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College Hockey:
Michigan Edges Miami For CCHA Title

Wolverines Gain Top Seed In NCAA Tournament With Win

— “If you’re going to win hockey games, you need good defense … but this has been a total team effort. You’re looking at a real team.”

So said Michigan coach Red Berenson, from the ice, just after the Wolverines beat the Miami RedHawks, 2-1, to become the 2007-08 CCHA Mason Cup champions.

This is Michigan’s eighth post-season title and their first since 2005, and this year is the sixth time in UM history that the Wolverines have captured both the regular-season and tournament championships.

“I think they may not be as experienced, but they’re having fun, they’re working hard, and they’ve proven to themselves that they can play against anyone,” said Berenson of his young squad. “I can’t tell you that we’re better than Miami, but we won the game.”

Aaron Palushaj opened the scoring for Michigan in the second period, Brandon Naurato’s goal from tournament MVP Tim Miller at the 10-minute mark of the third period became the game-winner, and Billy Sauer had 27 saves in his 28th win of the season.

Miami’s Alec Martinez scored a six-on-four goal with 39 seconds left in regulation, after pulling goaltender Jeff Zatkoff on a power play with the Wolverines’ Chad Kolarik in the box for tripping. Both Martinez and Zatkoff, who made 24 saves in the game, were named to the all-tournament team.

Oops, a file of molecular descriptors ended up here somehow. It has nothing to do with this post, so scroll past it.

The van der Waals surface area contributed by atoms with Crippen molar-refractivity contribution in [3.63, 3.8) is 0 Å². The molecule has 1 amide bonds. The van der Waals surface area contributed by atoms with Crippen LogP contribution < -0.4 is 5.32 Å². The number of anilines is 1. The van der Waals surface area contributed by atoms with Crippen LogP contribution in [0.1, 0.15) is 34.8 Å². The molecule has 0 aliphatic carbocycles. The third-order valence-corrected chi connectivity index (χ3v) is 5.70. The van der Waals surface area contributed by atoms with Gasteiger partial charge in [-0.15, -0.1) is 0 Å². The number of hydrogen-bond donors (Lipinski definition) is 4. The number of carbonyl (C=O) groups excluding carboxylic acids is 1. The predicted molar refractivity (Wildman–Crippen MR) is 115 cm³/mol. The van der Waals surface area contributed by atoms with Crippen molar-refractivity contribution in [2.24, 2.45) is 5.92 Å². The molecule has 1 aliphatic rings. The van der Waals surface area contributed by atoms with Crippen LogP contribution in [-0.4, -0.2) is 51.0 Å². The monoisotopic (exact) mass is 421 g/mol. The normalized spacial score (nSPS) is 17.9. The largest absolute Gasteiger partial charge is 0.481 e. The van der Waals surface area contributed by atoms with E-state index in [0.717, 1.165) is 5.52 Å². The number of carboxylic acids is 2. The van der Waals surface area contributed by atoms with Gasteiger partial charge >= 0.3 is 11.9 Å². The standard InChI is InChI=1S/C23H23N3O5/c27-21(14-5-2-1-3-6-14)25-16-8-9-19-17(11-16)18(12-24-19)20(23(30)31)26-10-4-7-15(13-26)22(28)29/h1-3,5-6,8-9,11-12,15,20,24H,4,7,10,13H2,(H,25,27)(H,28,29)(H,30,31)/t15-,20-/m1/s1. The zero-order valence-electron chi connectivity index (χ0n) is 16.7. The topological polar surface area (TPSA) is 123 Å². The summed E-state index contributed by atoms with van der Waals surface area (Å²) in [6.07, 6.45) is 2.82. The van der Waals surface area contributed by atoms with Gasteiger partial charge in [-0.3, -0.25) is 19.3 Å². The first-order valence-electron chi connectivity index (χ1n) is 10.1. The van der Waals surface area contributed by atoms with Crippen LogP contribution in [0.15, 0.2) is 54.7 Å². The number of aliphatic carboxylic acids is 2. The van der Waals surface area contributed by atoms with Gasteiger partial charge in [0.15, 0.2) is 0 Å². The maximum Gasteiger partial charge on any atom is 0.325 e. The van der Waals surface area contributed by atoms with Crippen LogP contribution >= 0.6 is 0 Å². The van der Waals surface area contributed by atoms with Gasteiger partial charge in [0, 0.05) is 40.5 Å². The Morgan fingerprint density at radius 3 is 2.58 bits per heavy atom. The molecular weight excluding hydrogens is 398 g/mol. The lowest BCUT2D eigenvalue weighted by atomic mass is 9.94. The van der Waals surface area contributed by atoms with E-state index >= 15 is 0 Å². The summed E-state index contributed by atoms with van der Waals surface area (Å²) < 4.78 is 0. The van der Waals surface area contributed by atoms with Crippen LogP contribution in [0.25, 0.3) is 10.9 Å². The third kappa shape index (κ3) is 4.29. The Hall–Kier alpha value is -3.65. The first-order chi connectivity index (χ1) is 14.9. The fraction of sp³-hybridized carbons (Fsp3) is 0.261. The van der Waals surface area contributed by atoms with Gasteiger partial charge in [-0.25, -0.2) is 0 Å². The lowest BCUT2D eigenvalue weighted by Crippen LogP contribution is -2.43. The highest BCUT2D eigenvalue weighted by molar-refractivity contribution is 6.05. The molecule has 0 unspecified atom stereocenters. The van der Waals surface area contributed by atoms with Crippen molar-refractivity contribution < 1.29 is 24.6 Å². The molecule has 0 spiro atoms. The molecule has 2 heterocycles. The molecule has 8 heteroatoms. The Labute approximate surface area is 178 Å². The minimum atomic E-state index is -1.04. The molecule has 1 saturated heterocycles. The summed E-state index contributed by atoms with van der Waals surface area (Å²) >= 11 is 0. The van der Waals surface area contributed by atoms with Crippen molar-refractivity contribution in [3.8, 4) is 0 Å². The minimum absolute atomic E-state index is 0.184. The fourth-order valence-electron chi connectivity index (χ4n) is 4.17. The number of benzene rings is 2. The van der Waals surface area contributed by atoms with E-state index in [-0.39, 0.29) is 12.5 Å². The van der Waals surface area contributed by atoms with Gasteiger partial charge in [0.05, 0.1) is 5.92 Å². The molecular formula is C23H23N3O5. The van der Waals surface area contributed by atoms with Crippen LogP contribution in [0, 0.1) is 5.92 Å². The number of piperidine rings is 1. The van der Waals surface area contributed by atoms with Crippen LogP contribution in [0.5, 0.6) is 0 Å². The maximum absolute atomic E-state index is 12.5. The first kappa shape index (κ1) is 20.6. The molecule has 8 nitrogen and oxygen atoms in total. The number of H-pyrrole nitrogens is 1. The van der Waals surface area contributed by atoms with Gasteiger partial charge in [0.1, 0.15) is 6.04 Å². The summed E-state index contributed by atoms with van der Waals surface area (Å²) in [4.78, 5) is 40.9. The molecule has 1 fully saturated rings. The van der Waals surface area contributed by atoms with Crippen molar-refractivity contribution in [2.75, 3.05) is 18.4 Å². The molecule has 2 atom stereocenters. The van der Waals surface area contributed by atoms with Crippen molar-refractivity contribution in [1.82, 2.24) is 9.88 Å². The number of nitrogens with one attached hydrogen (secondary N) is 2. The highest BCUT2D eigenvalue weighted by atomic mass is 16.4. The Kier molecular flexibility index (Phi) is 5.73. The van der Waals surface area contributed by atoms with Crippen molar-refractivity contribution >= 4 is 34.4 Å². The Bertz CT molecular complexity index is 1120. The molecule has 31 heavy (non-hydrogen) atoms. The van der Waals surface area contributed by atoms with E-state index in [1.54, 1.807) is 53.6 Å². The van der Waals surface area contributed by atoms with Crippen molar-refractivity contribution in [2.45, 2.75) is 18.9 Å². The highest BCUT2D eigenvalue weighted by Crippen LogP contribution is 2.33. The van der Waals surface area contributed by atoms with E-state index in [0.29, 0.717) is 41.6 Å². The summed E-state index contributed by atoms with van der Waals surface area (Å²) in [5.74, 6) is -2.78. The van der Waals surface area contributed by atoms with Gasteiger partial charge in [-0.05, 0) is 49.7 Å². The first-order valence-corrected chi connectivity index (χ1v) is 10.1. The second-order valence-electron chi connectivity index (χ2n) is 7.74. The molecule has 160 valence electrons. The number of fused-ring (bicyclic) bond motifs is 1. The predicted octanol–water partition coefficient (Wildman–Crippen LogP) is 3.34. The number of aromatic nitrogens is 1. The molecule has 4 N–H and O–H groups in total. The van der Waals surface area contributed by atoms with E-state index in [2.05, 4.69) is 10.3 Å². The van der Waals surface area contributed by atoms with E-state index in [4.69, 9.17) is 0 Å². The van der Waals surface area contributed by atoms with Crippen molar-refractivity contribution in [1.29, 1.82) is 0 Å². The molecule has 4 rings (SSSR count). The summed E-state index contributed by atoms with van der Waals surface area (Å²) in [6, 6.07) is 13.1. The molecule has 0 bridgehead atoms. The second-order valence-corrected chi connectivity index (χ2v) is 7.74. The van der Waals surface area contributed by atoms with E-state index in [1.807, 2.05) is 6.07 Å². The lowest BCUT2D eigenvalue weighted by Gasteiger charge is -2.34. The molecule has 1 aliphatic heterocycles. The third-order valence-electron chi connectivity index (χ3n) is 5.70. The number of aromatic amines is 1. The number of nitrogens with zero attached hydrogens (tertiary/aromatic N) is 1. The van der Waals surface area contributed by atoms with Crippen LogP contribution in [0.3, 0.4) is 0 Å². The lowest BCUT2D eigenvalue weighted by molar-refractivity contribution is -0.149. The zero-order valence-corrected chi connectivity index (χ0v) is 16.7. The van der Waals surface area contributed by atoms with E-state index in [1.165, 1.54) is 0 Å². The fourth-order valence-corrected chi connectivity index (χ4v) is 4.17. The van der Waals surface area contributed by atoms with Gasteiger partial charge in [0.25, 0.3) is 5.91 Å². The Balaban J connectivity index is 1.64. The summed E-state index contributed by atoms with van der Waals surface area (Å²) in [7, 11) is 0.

“I thought it was a great game from both sides,” said Zatkoff. “They played a great game and they’re a great offensive team, and you give them the time … and they can turn it into a scoring chance. I thought our guys did a great job, keeping them to the outside, but in the end they were able to make one more play than we were.”

“I thought it was a pretty good game,” said Miami coach Enrico Blasi. “It usually comes down to a team executing one or two plays more than the other team, and that’s what I thought happened tonight. They were able to execute one or two more plays. We got one back there at the end when we pulled the goalie, but you’ve got to give them credit. Billy Sauer played well early, and we just never got any offense.”

The RedHawks held the Wolverines to four shots in the tight, scoreless first period, and continued their pressure in the opening minutes of the second, forcing Sauer to earn his keep, as Miami outshot UM 13-8 in the stanza.

It was, however, Michigan that scored the opening goal at 7:38 of the second. Matt Rust took the puck into the right circle and waited for the perfect moment to feed Palushaj, who crashed hard to the net to tip in the puck past Zatkoff, who had been drawn right to defend against Rush.

Naurato scored at 10:00 in the third right off a faceoff in the left dot in the Miami zone. Miller won the draw from RedHawk Nathan Davis and forwarded it to Naurato on the far side of the crease; Naurato’s low tap past Zatkoff made it 2-0.